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Some 90% of retirement plan participants in American Century Investments’ recently released fifth annual plan participant study expressed regret about their retirement savings habits.
The number of pre-retirees in the 55-to-65 age group who reported having a great deal of regret rose by 5% in the past two years, the study found.
“Not saving for retirement was cited as the most common personal regret — more than not being a better person or having better personal relationships,” American Century Investments vice president for client marketing Diane Gallagher said in a statement.
“People recognize the importance of saving but lack that general direction or push to get started.”
Washington, D.C.-based Mathew Greenwald and Associates conducted a survey during the third quarter among 1,500 full-time workers between ages 25 and 65 who were participating in their employer’s retirement plan, intended to retire at some point and were not working for the government.
Study participants said the first five years of their working lives was the period of time for which they had the most regret, with more than 90% saying it would be “at least somewhat important to tell their younger selves to save more.”
But 75% acknowledged that their early-career self would be only “somewhat or very likely” to accept that advice.
Participants cited several common barriers to saving: not earning enough, having debts to pay off and incurring unexpected expenses.
Asked to grade how well they did in putting away money for retirement, given their resources and circumstances, study participants gave themselves a ‘C.’
“We continue to see this disconnect in people knowing what they ‘should do’ against what they actually do with respect to saving,” Gallagher said. “Although participants recognize that responsibility and gravity, they still struggle with overcoming inertia to move forward.”
The study results underscored how important employers’ influence on participants saving for retirement is.
Survey respondents gave their employers a ‘B-’ for the job they had done providing a retirement plan that offered the opportunity to save, invest and accumulate retirement savings. Nearly half said their employer’s role was critical in getting them to save.
The survey posed two hypotheticals. Offered the option of receiving either a 100% match on their 3%-of-salary retirement plan contributions or a 3% higher salary, which would participants take? Seventy-seven percent of pre-retirees and 75% of younger respondents said they would take the match.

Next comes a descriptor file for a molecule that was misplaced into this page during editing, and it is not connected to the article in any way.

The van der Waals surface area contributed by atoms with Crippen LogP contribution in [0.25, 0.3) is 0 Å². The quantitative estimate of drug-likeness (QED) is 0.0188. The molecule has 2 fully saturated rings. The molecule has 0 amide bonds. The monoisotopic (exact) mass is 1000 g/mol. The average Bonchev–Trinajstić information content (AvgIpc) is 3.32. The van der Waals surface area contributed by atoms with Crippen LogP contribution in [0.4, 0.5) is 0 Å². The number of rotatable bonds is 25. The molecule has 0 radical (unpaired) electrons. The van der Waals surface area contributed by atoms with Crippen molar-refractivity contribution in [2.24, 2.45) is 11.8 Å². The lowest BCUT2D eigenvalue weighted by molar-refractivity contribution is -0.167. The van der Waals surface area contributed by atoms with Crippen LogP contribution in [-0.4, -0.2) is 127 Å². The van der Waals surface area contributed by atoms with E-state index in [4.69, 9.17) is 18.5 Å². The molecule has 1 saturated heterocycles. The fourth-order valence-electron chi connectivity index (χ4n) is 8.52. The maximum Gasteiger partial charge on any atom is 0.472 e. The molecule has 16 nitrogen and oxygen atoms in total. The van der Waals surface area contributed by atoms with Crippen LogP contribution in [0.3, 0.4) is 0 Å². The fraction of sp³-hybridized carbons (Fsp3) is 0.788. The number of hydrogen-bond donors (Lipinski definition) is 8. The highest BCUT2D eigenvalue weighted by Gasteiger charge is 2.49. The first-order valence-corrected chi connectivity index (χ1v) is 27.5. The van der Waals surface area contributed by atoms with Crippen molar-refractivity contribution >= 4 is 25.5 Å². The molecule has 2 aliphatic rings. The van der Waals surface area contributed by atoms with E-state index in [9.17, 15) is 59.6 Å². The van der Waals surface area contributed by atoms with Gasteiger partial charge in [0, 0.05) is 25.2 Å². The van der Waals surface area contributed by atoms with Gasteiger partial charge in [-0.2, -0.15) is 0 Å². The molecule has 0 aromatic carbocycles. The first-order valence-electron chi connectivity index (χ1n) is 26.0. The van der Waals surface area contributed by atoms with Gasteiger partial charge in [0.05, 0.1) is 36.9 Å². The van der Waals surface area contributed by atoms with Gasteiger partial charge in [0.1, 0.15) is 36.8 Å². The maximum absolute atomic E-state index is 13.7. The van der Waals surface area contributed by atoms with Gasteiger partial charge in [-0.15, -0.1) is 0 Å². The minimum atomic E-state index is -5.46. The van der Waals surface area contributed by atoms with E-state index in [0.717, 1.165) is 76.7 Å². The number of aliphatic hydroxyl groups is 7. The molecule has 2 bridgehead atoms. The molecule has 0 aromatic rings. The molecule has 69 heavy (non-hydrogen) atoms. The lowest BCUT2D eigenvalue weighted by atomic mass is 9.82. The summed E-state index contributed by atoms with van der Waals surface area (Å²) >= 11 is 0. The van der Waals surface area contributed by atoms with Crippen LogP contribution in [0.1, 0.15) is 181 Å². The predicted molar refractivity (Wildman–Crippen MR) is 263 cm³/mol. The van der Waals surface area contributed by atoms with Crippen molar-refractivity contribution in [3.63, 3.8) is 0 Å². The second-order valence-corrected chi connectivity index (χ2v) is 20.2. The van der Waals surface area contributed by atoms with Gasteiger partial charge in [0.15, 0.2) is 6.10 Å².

When asked about substituting 6% for 3%, 78% of pre-retirees and 69% of the others chose the match.
Some four-fifths of participants said they considered the defined contribution plan one of the most important benefits, and two out of three said they felt positive about a company that offered auto-enrollment, automatic increases and target-date funds.
Asked about state-run retirement plans in which employers automatically enroll employees if they do not offer a plan of their own, 57% of pre-retirees and 58% of younger participants said they would prefer an employer-run plan.
“The idea that employees would accept a higher match over higher salary may have implications for plan sponsors and their consultants in structuring compensation and benefit programs,” Gallagher said. “It is certainly a perspective that is worth examining within a particular organization.”
The research showed how important automatic plan features are to participants, who welcomed defaults around saving rates and investments to help them start to save.
The vast majority of respondents agreed that the company for which they worked should offer automatic features, with 75% believing automatic enrollment at 6% was something the company should do and more than 60% saying it should be implemented retroactively.
Eighty percent of participants showed at least some interest in a regular, incremental automatic increase, and a similar percentage supported plan investment re-enrollment into target-date solutions.
Recent research showed that a growing number of defined contribution plans offered by large employers are adding auto-enrollment, auto-escalation of contributions and Roth options as enhancements to their plans.
— Check out There’s a Hole in the Retirement Bucket Strategy on ThinkAdvisor.
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